During debugging, we encounter errors that range from mildly annoying (e.g., an incorrect output format) to catastrophic (e.g. the system fails, causing serious economic or physical damage). As the consequences of an error increase, the amount of pressure to find the cause also increases. Often, pressure sometimes forces a software developer to fix one error and at the same time introduce two more.
Unfortunately, there appears to be some evidence that debugging prowess is an innate human trait. Some people are good at it and others aren't. Although experimental evidence on debugging is open to many interpretations, large variances in debugging ability have been reported for programmers with the same education and experience. Commenting on the human aspects of debugging, Shneiderman states:
Debugging is one of the more frustrating parts of programming. It has elements of problem solving or brain teasers, coupled with the annoying recognition that you have made a mistake. Heightened anxiety and the unwillingness to accept the possibility of errors increases the task difficulty. Fortunately, there is a great sigh of relief and a lessening of tension when the bug is ultimately . . . corrected.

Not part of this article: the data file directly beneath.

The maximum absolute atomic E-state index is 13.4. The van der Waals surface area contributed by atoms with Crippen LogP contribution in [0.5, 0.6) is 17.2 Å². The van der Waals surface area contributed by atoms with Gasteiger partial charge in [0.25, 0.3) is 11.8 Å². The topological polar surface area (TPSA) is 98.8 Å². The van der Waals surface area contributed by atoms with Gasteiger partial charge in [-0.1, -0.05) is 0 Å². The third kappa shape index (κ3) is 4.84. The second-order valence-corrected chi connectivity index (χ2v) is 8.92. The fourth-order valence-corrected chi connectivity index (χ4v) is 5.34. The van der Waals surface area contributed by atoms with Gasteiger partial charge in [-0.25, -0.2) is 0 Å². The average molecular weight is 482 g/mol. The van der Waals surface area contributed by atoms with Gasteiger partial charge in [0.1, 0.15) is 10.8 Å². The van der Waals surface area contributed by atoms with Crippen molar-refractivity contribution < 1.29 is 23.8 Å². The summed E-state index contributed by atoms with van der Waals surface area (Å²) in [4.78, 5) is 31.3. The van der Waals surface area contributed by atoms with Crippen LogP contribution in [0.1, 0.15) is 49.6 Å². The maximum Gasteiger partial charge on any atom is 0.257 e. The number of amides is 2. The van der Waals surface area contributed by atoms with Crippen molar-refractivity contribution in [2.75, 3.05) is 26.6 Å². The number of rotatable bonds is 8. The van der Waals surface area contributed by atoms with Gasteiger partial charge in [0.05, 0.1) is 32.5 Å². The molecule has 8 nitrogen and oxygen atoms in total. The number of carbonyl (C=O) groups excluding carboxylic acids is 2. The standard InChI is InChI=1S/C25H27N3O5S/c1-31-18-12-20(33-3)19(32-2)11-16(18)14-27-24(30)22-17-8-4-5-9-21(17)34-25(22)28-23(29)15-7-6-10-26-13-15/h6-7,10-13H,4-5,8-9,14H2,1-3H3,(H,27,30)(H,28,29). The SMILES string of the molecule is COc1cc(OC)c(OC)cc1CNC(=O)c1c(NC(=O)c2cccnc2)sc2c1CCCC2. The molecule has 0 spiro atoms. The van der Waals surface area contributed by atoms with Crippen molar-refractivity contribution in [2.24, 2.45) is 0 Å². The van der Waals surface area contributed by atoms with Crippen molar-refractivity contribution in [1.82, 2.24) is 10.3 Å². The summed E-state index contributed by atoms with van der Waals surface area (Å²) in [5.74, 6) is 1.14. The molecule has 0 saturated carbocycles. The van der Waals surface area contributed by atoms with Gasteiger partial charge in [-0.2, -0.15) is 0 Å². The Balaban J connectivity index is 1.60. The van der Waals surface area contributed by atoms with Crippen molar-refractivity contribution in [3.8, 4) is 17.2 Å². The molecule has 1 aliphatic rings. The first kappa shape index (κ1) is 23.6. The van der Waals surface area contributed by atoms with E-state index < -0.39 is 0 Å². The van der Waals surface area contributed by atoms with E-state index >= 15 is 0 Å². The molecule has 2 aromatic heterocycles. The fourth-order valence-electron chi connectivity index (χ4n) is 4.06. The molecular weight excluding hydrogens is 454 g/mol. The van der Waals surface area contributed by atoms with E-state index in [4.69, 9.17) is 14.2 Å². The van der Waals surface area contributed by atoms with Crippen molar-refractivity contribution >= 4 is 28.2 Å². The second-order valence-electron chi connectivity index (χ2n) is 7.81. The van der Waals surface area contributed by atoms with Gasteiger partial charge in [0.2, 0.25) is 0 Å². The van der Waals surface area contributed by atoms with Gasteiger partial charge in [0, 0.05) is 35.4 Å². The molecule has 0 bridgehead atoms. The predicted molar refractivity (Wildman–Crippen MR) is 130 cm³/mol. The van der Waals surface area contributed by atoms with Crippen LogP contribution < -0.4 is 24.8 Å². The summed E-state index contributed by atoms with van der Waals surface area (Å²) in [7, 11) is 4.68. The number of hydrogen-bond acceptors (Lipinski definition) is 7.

Although it may be difficult to "learn" debugging, a number of approaches to the problem can be proposed. We examine these in the next section.
Regardless of the approach that is taken, debugging has one overriding objective: to find and correct the cause of a software error. The objective is realized by a combination of systematic evaluation, intuition, and luck. Bradley describes the debugging approach in this way:
Debugging is a straightforward application of the scientific method that has been developed over 2,500 years. The basis of debugging is to locate the problem's source [the cause] by binary partitioning, through working hypotheses that predict new values to be examined.
Take a simple non-software example: A lamp in my house does not work. If nothing in the house works, the cause must be in the main circuit breaker or outside; I look around to see whether the neighborhood is blacked out. I plug the suspect lamp into a working socket and a working appliance into the suspect circuit. So goes the alternation of hypothesis and test.
In general, three categories for debugging approaches may be proposed : (1) brute force, (2) backtracking, and (3) cause elimination.
The brute force category of debugging is probably the most common and least efficient method for isolating the cause of a software error. We apply brute force debugging methods when all else fails. Using a "let the computer find the error" philosophy, memory dumps are taken, run-time traces are invoked, and the program is loaded with WRITE statements. We hope that somewhere in the morass of information that is produced we will find a clue that can lead us to the cause of an error. Although the mass of information produced may ultimately lead to success, it more frequently leads to wasted effort and time. Thought must be expended first!